Beautiful Korea

Beautiful Korea

Monday, April 20, 2009

Finally, a new post!

I apologize for not blogging more. I have been very busy and out having fun, leaving little time for writing up posts and editing and uploading photos. I am trying to do a little at a time, though, to get caught up.

First I will post some pictures of my apartment building and the school.

You've seen the inside of my apartment, but here is a picture of the front of the building.

You don't have to count windows, I'll tell you: it's 20 storys tall. I'm lucky, there's a balcony with trees and bamboo planted in it on the floor below, so I can see them when I look out my window. A funny story about being on the fourth floor: I take the stairs rather than the elevator most of the time, and as I'm usually thinking about something else, I just go around and around until the sign tells me I'm at the fourth floor, without really paying much attention to the stairs. But I was really surprised how tired I was when I got to the top. I thought, "Wow, I'm in worse shape than I thought if I can't climb three flights of stairs without being tired!" Then, one day I actually paid attention to the stairs, and I discovered that the first two floors are double height, so it isn't three flights of stairs, it's five flights of stairs. Then I felt a little better about being tired at the top. Though of course I'm getting in better shape now, anyway!

This one is a picture of the front of the school building where I teach:

There is a "sister school" next to it, the Gwacheon Foreign Language High School. Here it is:

And there's an administration building that I haven't been in, next to the FLHS:

You can see the sports field where the students have PE in front of the FLSH. Both schools share it. The cafeteria is actually located in the FLHS, so I go there for lunch nearly every day, and some dinners, too. The lunch is inexpensive, healthy, and usually delicious. There is always a soup, some sort of fish or seafood, kimchee, and rice. There are always two other dishes, which vary daily, but usually one or both are mostly vegetables, and the other dishes, except the rice, usually contain vegetables also. So it's a lot better than school cafeterias in the US usually are! Lunch is inexpensive, under 3,000 won (around $2.50), and dinner is free. Here is an example of one of the lunches:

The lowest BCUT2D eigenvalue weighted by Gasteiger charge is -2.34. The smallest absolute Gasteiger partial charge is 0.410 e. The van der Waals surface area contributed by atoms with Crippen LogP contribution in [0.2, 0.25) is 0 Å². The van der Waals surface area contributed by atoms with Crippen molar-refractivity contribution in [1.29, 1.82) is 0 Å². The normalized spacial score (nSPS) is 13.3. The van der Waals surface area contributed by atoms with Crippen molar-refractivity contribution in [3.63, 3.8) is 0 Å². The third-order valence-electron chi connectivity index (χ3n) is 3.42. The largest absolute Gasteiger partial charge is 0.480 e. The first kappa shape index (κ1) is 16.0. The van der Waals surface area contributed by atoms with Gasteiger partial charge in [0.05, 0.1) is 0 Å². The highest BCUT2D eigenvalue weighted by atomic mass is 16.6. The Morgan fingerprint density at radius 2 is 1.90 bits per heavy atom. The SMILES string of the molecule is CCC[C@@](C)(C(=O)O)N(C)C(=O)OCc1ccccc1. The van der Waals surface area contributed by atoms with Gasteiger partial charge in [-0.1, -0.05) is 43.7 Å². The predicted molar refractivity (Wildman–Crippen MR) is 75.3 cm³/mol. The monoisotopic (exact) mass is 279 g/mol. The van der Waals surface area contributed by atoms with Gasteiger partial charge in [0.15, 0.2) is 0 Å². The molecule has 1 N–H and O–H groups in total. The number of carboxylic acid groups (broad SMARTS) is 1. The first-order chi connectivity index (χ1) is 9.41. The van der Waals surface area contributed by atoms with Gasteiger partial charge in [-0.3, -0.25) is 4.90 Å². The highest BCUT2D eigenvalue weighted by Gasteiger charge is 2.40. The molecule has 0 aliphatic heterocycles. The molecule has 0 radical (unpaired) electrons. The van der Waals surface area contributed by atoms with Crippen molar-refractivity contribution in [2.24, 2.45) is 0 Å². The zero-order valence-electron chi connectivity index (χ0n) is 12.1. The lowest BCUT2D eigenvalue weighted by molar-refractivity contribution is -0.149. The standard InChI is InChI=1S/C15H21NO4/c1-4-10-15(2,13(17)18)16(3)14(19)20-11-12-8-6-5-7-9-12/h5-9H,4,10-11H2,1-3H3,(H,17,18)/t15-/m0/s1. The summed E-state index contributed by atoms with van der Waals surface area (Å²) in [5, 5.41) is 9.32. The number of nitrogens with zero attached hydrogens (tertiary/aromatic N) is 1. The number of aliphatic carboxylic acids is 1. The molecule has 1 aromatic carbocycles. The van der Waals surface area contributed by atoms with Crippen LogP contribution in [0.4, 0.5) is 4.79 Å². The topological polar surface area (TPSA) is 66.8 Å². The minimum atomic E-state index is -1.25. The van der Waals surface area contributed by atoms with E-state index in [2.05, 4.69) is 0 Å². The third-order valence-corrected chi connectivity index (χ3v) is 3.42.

Gwanaksan is directly behind the school. Here is the view out my office window:

And here's the view from street level behind the school. It's much greener now, this is from a few weeks ago, but with leaves on the trees you can't see the mountain as well, so I'm using the older picture.

And here's what my office itself looks like:
That's my desk on the left, my coworker's on the right. The tall white and gray thing behind my desk is the heater/air conditioner.

Here's the front of the office (the view from my desk):

And here's my classroom:
This looks from the door at the back that leads to my office, toward the front.

The center section of the board slides open to reveal a big touchscreen computer monitor:

Here's the teacher's desk in the classroom:

Here's the room looking from the front toward the back:

And finally, at the back of the classroom, there are six computers:

So now you know what it looks like where I work!

I love: green tea yogurt

Please send: a translator to explain how to use my gadgets



  1. I'm so glad to hear from you! I'm also really glad that you've been getting out, though.

    Wow, the classroom looks so nice. You even have small-group-oriented desks. I'm honestly surprised. That is so awesome. If I could get a situation like that teaching high school in Japan, I'd seriously consider it, but I don't know how I would find out about it in advance. Anyway, I hope things are still going well with the co-teachers and the students--I hope you'll post on LJ or e-mail me about that at some point. :)

    We had Korean frozen yogurt last night, and Japanese green tea custard/pudding on Sunday. Mmm. (And we did Korean barbecue for Easter, haha.)

  2. Clint (who, as you know, does a lot of small-group work) says "Please send: those desks"


  3. Yes, it's an awesome classroom. It's really too many students for an ideal language class, since it's hard to have them talking all at once, and I'm afraid that they don't get enough speaking time. But most of them are starting to get less shy about speaking, so I'm trying to come up with activities to inspire them.

    I'm incredibly lucky in my job situation here, but it's far from the only good teaching job in Asia. On the other hand, it's so hard to know what it's going to be like before you get here.

    I've only seen one Korean frozen yogurt place here, isn't that funny? There are Baskin-Robbins everywhere! They supposedly have many interesting foods involving green tea at a big tea plantation in Jeollanam-do. Since I didn't have time to go to the tea plantation in Jeju-do, I really hope I can get to one on this trip! Maybe they'll have green tea custard, that sounds delicious. And I had Korean barbecue on Saturday, finally! It's such a shame you can't really order it by yourself (it being designed for at least two), so I can't go out for it on my own. Still, it's not like I'm suffering for lack of good food around here!

    To Clint: Hee! I would, if I could!